Monday, August 29, 2011

How to analyze prices of stocks and double your profits

Introduction
An investor buys shares by resorting to different approaches to validate his investment to reap rich profits. Before investing, it is necessary for an investor to know how to analyze prices of stocks by reading financial statements of an enterprise. The idea of learning to analyze prices of stocks y reading financial statements is to buy shares at Companys intrinsic value. Buying shares at companies intrinsic value ensures greater return even in case when the company goes brankrupt and reaches a point of liquidation. Liquidation is nothing but worth of companies asset as sold during bankrupcy.

Fundamental analysis of a business can depend on various factors:
The most common factor known to investors is efficient market theory, value and growth, model theory, etc.

1. The theory of efficient markets for stocks believes that the stocks are always priced correctly. The market price of stocks always builds up its value (up and down) immediately on basis of informations available in the market.
2. The grant establishes the price.
3. Analysts comment on the value of a company based on the potential for growth.
4. Price and value can be equal, because of certain irrationalities governing the market.

Value investors need to rely on some strict rules that govern the nature of actions that meet the following criteria:

1. Earnings: Earnings are the Corporate profits after taxes and interest.
2. Earnings per share (EPS): the amount of income saved (based on per share) available to the Company from paying dividends to shareholders or reinvest in itself.
3. Price / ratios (P / E) ratio (having a justified upper limit): If the stock of the company is trading at \$ 80 and its EPS is \$ 8 per share, it has a multiple, or P / E of 10 . This means that investors could expect a cash return of 10% flows:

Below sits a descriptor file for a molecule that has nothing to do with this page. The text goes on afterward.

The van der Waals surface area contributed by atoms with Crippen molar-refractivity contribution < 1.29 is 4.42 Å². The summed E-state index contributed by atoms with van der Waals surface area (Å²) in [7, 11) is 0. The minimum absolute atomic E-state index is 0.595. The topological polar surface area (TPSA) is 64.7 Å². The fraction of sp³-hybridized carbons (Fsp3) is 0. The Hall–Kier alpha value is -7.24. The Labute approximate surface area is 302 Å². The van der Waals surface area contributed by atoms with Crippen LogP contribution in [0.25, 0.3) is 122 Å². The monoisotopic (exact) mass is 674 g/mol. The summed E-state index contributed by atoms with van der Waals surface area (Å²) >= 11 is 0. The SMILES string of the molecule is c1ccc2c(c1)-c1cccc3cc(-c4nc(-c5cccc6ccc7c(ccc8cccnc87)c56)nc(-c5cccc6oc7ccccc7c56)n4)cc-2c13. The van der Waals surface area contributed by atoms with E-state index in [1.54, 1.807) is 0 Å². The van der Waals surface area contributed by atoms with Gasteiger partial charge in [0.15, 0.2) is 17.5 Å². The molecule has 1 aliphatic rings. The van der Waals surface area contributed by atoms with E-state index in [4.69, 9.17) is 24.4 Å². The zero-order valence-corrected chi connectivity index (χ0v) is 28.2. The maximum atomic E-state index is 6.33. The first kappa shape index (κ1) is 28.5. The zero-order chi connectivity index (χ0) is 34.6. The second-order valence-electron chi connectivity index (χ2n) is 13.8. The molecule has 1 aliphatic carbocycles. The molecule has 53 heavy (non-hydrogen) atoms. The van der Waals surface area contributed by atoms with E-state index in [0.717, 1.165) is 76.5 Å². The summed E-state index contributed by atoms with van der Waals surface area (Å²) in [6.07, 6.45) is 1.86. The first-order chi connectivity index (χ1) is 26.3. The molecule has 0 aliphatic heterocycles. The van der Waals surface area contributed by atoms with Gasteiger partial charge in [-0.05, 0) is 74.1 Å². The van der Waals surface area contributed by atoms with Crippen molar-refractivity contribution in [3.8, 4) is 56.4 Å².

8 \$ / \$ 80 = 1 / 10 = 1 / (PE) = 0.10 = 10%
If she is making \$ 4 per share, it has a multiple of 20 (20 times \$ 4 equals \$ 80). In this case, an investor could receive a 5% return (in the same conditions);
4 \$ / \$ 80 = 1 / 20 = 1 / (P / E) = 0.05 = 5%

However, a low P / E ratio is not an indicator of the value intact.

4. Price / Sales Ratio (PSR): is the same as a P / E ratio, except that stocks are divided by sales per share instead of earnings per share.
5. Debt: Percentage of debt a company has relative to equity.
6. Dividend yields: above a certain absolute limit.
7. Book value ratio: comparison of market price to book value per share of stock.
8. Market capitalization: Completed total value of a companys share outstanding (market price per share Number of shares outstanding).
9. Return on Equity – ROE: Net income after tax divided by shareholders.
10. Beta: Comparison of volatility of the stock-market.
11. Institutional ownership: percentage of firms outstanding shares held by certain institutions: insurance companies, mutual funds, etc.

Learn how to analyze prices of stocks and therefore getting desirable benefit is an ongoing process. Because no amount of theory of efficient market can never provide a seamless system of financial return. Even if one invests judiciously by studying the market, the overvaluation or undervaluation of stocks can often be determined by the investors emotions driving the stock market.
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